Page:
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The Case For Economic Reform

By John Scales Avery

29 October, 2013

The serious threats which civilization is facing in the 21st century are well known. Nevertheless, it may be useful to list them and to examine how they are related to each other and to our growth-obsessed, war-addicted economic system.

Climate change

The concentration of carbon dioxide in the earth's atmosphere recently passed 400 ppm. The last time that the levels of this heat-trapping gas were so high was several million years ago. At that time the Arctic was free from ice and sea levels were 40 meters higher than they are today. The isotope ratio in gases trapped in Arctic ice cores shows that there is a close correlation between carbon dioxide concentration and temperature. Therefore we must expect that, after some delay, the Arctic will once again be ice-free, and that ocean levels will be very much higher than at present.

As global temperatures increase there are several feedback loops that may be initiated, which will cause temperatures to increase even more sharply. One of these is the albedo effect: As the polar oceans become ice-free, light-reflecting white ice and snow will be replaced by dark, light-absorbing water. As the balance between absorption and reflection is changed, the temperature will rise further, melting more ice. Thus the effect is self-re-enforcing.

Another feedback loop, which may cause temperatures to increase more rapidly than predicted by standard models, is the drying out and burning of tropical rain forests. When tropical forests, such as those in the Amazon Basin, are dried out by increasing temperatures, they become vulnerable to fires started by lightning. The effect of the fires is to release more carbon into the atmosphere, thus increasing the temperature and starting still more fires, in a vicious circle.

By far the most serious threatened feedback loop, however, comes from methane clathrates (hydrates) in frozen tundra and especially on ocean floors. Methane is a very much more potent greenhouse gas than carbon dioxide, although its half-life in the atmosphere is only 7 years. At high pressures, methane combines with water to form crystals called clathrates. These crystals are stable at the temperatures currently existing on ocean floors, but whenever the water temperature rises sufficiently, the crystals become unstable and methane gas bubbles to the surface. This effect has already been observed in the Arctic seas north of Russia. The total amount of methane clathrates on ocean floors is not precisely known, but it is estimated to be very large, corresponding to between 3,000 and 11,000 gigatons of carbon. The release of even a small fraction of this amount of methane into our atmosphere would greatly accelerate rising temperatures, leading to the release of still more methane, in a dangerous feedback loop.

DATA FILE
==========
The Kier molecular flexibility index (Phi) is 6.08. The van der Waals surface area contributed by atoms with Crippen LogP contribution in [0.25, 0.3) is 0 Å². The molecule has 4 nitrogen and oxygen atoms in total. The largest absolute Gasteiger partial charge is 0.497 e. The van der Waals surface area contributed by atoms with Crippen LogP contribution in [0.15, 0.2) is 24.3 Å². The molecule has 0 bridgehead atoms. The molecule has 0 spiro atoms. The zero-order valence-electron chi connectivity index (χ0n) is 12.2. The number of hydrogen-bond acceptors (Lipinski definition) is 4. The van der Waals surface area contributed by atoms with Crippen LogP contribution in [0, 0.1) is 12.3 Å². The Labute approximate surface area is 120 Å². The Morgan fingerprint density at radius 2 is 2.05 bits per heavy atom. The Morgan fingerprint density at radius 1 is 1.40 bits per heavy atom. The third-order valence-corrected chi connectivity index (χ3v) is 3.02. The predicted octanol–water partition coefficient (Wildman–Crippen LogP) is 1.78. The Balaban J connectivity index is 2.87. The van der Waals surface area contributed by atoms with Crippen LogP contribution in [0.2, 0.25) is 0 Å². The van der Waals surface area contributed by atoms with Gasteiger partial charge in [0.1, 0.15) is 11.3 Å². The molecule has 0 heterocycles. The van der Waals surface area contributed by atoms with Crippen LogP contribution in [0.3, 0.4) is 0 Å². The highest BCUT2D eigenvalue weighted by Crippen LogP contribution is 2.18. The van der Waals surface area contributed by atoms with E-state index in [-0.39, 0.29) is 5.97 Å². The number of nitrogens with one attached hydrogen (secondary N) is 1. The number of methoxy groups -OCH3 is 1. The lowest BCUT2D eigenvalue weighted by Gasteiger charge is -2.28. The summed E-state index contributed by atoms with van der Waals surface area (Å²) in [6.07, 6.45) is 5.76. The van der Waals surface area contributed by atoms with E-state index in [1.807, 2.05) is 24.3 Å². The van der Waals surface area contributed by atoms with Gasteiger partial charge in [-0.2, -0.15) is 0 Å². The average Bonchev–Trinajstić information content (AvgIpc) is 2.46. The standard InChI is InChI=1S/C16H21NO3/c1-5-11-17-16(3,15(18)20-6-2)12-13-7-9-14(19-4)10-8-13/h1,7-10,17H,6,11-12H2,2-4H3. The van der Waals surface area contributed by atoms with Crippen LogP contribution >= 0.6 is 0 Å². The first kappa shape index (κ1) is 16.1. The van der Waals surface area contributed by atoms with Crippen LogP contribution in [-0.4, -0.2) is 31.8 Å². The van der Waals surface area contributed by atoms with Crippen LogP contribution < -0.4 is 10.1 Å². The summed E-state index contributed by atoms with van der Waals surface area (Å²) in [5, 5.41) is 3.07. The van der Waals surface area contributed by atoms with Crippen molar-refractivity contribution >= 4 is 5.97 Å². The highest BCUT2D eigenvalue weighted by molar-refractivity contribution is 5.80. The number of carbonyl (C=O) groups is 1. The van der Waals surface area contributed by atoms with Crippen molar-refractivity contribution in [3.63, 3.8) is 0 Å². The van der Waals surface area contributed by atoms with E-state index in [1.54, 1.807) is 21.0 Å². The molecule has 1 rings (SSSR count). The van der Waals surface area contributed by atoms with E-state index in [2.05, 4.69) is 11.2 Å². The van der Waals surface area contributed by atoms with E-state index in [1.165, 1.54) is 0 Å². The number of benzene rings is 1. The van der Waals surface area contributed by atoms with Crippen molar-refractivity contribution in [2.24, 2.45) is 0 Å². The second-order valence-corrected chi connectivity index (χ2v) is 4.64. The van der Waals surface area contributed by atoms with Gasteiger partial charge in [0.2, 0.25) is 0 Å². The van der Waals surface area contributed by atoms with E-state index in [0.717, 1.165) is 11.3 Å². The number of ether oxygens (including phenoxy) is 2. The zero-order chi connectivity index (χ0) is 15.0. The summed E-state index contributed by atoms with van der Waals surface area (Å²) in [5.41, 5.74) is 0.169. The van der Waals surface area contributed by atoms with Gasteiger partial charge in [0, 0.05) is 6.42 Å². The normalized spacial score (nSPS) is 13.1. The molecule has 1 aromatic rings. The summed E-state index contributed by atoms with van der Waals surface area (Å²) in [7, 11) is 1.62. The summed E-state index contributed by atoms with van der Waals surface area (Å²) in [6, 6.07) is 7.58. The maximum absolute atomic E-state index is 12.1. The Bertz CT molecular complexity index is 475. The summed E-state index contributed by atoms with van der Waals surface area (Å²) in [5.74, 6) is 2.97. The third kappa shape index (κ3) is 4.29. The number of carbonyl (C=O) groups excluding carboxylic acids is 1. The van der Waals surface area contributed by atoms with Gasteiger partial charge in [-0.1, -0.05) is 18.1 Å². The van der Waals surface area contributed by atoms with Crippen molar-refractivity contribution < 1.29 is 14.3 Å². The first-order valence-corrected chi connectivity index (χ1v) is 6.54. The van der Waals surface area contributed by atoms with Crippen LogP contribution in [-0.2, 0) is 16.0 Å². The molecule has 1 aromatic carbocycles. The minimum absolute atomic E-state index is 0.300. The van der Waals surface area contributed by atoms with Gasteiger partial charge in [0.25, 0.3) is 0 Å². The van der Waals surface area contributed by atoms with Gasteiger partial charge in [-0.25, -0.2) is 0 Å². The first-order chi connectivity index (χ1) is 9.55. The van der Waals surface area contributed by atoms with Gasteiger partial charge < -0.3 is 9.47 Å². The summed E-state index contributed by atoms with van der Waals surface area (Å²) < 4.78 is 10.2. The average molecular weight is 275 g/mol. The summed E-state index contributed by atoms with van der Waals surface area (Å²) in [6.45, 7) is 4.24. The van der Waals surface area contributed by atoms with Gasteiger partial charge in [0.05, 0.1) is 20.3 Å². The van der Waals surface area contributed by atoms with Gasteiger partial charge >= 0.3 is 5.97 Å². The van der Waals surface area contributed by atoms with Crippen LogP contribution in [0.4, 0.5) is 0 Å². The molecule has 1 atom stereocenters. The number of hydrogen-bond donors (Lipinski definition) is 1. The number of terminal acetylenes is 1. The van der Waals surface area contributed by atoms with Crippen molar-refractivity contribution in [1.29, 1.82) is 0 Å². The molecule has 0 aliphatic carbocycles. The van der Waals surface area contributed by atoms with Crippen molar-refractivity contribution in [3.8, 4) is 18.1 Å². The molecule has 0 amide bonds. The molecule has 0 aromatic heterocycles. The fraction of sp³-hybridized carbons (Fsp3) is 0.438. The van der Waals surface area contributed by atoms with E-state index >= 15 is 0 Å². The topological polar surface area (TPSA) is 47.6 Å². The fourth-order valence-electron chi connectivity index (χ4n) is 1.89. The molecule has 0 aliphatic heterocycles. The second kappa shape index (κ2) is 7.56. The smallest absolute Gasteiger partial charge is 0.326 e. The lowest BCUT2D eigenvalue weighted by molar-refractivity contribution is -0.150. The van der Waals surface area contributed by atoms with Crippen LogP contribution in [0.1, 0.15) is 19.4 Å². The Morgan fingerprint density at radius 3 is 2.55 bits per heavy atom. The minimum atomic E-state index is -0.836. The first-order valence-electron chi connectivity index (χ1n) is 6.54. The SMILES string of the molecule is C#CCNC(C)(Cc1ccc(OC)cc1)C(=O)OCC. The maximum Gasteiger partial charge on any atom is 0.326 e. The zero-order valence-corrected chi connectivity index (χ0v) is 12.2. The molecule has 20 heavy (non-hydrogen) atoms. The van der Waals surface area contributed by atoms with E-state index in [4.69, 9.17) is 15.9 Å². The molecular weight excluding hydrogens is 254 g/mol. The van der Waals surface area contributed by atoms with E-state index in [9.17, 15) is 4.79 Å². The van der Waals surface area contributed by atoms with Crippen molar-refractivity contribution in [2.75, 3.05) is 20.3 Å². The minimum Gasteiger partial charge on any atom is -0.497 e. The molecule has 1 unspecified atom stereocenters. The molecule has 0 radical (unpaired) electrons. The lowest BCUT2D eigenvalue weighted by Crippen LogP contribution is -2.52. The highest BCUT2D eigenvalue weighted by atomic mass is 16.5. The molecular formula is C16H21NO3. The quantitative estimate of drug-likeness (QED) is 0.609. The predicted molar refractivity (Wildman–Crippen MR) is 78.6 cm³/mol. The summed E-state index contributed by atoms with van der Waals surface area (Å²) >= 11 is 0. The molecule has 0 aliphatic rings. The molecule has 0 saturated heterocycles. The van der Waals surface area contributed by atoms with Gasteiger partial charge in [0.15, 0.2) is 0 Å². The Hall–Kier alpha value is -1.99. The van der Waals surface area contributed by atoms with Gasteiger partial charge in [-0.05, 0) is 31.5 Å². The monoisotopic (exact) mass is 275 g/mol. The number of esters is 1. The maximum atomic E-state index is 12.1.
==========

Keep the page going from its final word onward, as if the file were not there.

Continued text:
The serious effects of climate change can already be observed in the form of droughts and floods, as well as the increased severity of hurricanes, tornadoes and wildfires. In the long term, anthropogenic climate change threatens to make much of the world uninhabitable and to lead to large-scale species extinctions.

How is it that our supposedly rational species has not long ago mobilized the political will to take the steps needed to prevent catastrophic climate change? Perhaps we can find an answer to this question by examining the faults in our present economic system: Large oil corporations, motivated only by greed, see the melting of Arctic ice not as a warning of future catastrophe, but as an opportunity to exploit the fossil fuel resources of the region, thus adding another dangerous feedback loop to those already mentioned. The more the Arctic icecap melts, the more oil can be extracted and burned, thus raising the temperature still further and melting more ice!

The threat of a catastrophic nuclear war

The concept of nuclear deterrence is seriously flawed, and it violates the fundamental ethical principles of all major religions. Besides being morally unacceptable, nuclear weapons are also illegal according to a historic 1996 decision of the International Court of Justice, a ruling that reflects the opinion of the vast majority of the world's peoples.

Even a small nuclear war would be an ecological catastrophe, not only killing civilian populations indiscriminately in both belligerent and neutral countries, but also severely damaging global agriculture and making large areas of the earth permanently uninhabitable through radioactive contamination. The danger of accidental nuclear war continues to be very great today, and the danger of nuclear terrorism is increasing.

In the long run, the threat of catastrophic nuclear destruction of human civilization and the biosphere can only be averted if the institution of war is abolished. This is because the knowledge of how to produce nuclear weapons can never be lost. Even if even if all the world's nuclear weapons were destroyed, they could be reconstructed during a major war.

The all-destroying weapons that have been produced through the misuse of science have made the institution of war a highly dangerous anachronism, but our economic system remains addicted to war. This is because of the almost unimaginable sums of money that are used for military purposes: 1.7 trillion dollars last year. The oligarchy, into whose pockets this vast river of money is flowing, uses it to control our governments and our mass media. To rid our society of this cancer-like military-industrial complex will require reforms of both our economic system, and our media. It will also require the restoration of democracy to the governments of many countries that claim to be democracies but which, in fact, more closely resemble the state described by George Orwell in his prophetic book, “1984”.

The threat of global famine